Meanwhile, a sensible 32-hour work week standard, passed by the Senate in 1939 when unions had some say, died and was deeply buried, along with big unions. To many economists, including John Maynard Keynes, shorter work weeks had seemed a logical way to address technology’s elimination of man-hours needed to produce what we need. In fact, a glut of material goods on the market had helped deepen the Depression.

Instead, technology’s dividend went to the wealthy, not to the working class. Instead, workers traded in wages for consuming, sold on technology’s wonders at home (the before-mentioned television and microwave). With wages going lower and jobs going overseas, families had to find a third service job or get a college education or increase their work hours, and that still didn’t help with disappearing health insurance benefits. Sometimes people got sick, and in the USA, we like to pretend we never were children in need of care, and will never get old. The best-managed American health insurance celebrates its “low utilization rates.”

Health maintenance became increasingly unaffordable for the middle and working class, both in time and money. Exercise, physical labor and home-cooked meals get sacrificed to fast-food and big-box consuming. Long commutes to centralized shopping and work required maintaining not one car, but two.

The mythical wall between private and public has contributed to our families’ impoverishment in time, health and money. “Separate spheres,” maintaining that wall betwen public and private, was a sexist  idea that was never true and today seems only truly ridiculous. Radio and TV beam into our homes with commercial messages around the clock. Everyone is already twittering and blogging and being our friend on facebook, 24/7. If we ended the old prudish division between that old commercial sphere and the even older family sphere, women (and children) might at last become more visible players in the world economy.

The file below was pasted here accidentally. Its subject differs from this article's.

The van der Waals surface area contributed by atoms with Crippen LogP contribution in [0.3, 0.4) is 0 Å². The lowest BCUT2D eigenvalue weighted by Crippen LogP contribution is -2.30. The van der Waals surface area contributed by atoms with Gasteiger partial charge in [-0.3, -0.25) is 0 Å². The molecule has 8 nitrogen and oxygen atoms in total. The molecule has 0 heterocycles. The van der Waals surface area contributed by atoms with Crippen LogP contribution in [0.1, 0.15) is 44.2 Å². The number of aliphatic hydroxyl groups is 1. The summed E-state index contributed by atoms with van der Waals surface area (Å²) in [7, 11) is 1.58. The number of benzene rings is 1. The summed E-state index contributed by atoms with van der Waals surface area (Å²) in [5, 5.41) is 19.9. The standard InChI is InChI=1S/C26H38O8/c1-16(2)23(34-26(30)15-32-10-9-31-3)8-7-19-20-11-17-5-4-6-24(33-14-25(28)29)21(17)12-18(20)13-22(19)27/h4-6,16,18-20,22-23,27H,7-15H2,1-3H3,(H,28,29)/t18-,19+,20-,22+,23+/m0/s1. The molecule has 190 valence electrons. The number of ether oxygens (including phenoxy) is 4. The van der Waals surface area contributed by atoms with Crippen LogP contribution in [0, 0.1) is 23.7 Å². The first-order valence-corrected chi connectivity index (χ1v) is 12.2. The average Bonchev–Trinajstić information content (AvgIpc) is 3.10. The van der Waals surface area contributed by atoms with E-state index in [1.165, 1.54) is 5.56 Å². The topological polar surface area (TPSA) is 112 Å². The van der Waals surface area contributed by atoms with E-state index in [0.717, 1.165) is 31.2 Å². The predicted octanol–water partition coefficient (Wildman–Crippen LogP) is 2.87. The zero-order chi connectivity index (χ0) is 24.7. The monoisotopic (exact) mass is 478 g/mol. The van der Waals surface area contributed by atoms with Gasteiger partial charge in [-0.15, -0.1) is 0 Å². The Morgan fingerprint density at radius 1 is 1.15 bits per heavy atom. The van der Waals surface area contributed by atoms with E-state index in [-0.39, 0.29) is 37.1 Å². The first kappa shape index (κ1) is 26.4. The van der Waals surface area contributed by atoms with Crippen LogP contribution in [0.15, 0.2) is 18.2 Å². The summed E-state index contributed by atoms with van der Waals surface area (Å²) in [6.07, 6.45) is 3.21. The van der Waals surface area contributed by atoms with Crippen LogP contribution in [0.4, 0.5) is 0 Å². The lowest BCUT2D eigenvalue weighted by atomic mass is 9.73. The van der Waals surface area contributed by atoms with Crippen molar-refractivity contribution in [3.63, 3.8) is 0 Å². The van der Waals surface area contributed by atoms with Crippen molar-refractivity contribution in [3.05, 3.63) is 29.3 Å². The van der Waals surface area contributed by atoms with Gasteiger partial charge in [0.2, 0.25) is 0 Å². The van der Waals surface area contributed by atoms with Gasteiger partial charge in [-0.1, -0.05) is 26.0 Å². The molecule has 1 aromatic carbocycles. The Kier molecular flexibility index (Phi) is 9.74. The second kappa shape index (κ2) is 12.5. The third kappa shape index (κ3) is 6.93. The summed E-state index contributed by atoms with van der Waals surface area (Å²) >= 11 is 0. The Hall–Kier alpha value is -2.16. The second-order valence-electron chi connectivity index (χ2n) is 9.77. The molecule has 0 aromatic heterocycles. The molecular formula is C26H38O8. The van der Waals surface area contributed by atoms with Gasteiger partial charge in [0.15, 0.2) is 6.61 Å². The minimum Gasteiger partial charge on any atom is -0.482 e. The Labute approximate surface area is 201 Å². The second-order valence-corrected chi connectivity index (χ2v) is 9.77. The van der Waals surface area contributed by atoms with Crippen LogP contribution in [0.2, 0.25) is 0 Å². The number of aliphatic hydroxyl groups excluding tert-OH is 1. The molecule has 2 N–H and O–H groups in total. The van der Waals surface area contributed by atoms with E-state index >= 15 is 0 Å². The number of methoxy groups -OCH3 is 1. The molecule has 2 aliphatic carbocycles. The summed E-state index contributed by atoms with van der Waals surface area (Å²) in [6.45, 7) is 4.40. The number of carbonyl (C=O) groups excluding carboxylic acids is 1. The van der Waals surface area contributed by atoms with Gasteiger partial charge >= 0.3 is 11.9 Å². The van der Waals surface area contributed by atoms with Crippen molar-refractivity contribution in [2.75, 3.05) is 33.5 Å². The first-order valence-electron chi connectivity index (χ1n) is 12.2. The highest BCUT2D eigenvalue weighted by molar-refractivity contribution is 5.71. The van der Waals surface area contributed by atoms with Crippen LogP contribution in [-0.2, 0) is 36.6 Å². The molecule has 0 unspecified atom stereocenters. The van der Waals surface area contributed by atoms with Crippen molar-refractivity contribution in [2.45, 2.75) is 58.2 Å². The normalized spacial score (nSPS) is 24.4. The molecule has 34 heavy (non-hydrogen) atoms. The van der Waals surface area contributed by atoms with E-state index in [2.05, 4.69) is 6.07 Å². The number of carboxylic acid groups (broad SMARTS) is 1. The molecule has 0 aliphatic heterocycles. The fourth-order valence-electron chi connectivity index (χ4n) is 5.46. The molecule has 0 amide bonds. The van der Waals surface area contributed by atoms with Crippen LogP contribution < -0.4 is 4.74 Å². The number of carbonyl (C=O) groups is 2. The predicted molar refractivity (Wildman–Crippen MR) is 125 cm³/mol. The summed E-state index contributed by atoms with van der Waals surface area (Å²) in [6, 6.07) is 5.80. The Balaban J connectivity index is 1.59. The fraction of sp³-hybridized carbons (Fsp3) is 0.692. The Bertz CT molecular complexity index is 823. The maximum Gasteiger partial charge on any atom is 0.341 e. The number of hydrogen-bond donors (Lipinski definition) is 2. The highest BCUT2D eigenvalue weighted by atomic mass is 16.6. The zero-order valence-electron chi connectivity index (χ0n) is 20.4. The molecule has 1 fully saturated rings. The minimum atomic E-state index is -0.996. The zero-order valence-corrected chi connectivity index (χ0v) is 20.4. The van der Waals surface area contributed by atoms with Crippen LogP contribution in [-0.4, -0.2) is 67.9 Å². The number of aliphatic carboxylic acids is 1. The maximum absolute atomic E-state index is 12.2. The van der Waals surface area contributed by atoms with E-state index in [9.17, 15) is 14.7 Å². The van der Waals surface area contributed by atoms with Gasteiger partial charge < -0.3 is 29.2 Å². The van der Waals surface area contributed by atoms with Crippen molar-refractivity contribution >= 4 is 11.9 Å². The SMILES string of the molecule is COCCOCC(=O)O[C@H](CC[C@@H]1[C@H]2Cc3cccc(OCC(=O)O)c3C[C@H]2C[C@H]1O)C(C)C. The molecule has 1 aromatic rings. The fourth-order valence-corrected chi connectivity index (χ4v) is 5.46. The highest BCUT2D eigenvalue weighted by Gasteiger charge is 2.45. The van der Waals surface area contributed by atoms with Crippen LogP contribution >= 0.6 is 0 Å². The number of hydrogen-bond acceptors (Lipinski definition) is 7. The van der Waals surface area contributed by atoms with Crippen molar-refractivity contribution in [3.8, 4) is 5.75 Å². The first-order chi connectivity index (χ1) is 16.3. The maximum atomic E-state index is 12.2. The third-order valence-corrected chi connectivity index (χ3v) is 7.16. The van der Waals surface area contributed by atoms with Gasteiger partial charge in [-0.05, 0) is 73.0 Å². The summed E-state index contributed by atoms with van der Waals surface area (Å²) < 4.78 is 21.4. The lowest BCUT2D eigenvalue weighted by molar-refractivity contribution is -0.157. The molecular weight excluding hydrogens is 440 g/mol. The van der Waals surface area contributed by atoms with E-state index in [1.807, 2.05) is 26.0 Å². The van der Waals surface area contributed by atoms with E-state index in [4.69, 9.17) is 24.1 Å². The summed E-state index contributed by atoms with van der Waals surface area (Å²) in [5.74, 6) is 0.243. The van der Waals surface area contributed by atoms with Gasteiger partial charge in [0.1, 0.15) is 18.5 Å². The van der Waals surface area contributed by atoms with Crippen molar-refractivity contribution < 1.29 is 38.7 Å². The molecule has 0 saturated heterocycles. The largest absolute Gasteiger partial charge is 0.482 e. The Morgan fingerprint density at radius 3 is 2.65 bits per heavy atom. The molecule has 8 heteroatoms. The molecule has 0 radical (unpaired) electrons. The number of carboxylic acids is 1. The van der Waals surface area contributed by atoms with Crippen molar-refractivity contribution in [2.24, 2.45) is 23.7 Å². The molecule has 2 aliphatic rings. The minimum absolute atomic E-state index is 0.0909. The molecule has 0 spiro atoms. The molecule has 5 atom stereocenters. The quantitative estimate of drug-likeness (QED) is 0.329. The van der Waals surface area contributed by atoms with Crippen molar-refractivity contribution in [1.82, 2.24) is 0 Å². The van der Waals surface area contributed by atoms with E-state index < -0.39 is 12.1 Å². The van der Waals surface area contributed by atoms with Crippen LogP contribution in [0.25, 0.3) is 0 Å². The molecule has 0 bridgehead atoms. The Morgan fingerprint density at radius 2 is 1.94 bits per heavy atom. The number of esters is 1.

So let’s face it like capitalists:  Without our economically impoverished private family sphere, none of the public economic sphere could happen. The hand that rocks the cradle does rock the world—it just doesn’t follow that such a high mission should never sully itself with financial reward. By that reasoning, doctors, nuclear physicists and CEOs should also eschew high salaries.

Therefore, I propose that when anyone comes of age to get a job—or signs up in the armed services to put their lives on the line for our economic freedom and more global consuming—the parents who invested their time and their money into that individual’s healthy and socialized upbringing should get a dividend. The worker should get wages for his or her time, yes, but the worker’s family ALSO should get a dividend as a return on their long-term investment in the economy.

I didn’t come up with this idea all on my own. Marilyn Waring first noticed the skewed accounting of nations as a minister of Parliament in New Zealand and wrote about time and money in If Women Counted.

An economics professor at Florida A&M University, Shirley Burggraf, proposed a social security dividend for parents. You can still get her book.

Other countries have a much more public discussion about public/private home issues. The Brits have openly exposed this false division between “spheres,? though I haven’t seen them connect it to 19th century dualism.  James Robertson says we need a “SHE” economy (A Sane & Healthy Economy) and All Work and No Pay; Women, Housework, and the Wages Due, edited by Wendy Edmond and Suzie Fleming, makes a similar case. Check out Nora Castaneda and the Women’s Development Bank of Venezuela, too.

Who would pay for this Family Investment dividend? All of us Americans should. We all benefit from every healthy worker’s contributions of time and attention to the economy. Family time invested in future workers could be figured as a percentage of the GDP. Likewise, that time’s returned dividend could be calculated as a 20-year bond investment in the future GDP. It goes like this: Whenever a family member raises kids to adulthood, they loan the country their time, money and hope in the future economy.

Whenever they loan time and comfort to retired or ill workers past their prime and on their way out, they’re also investing in the economy. In a capitalist country, hospitals and funerals contribute significant economic activity—and none of it would be possible without old, sick and dying workers.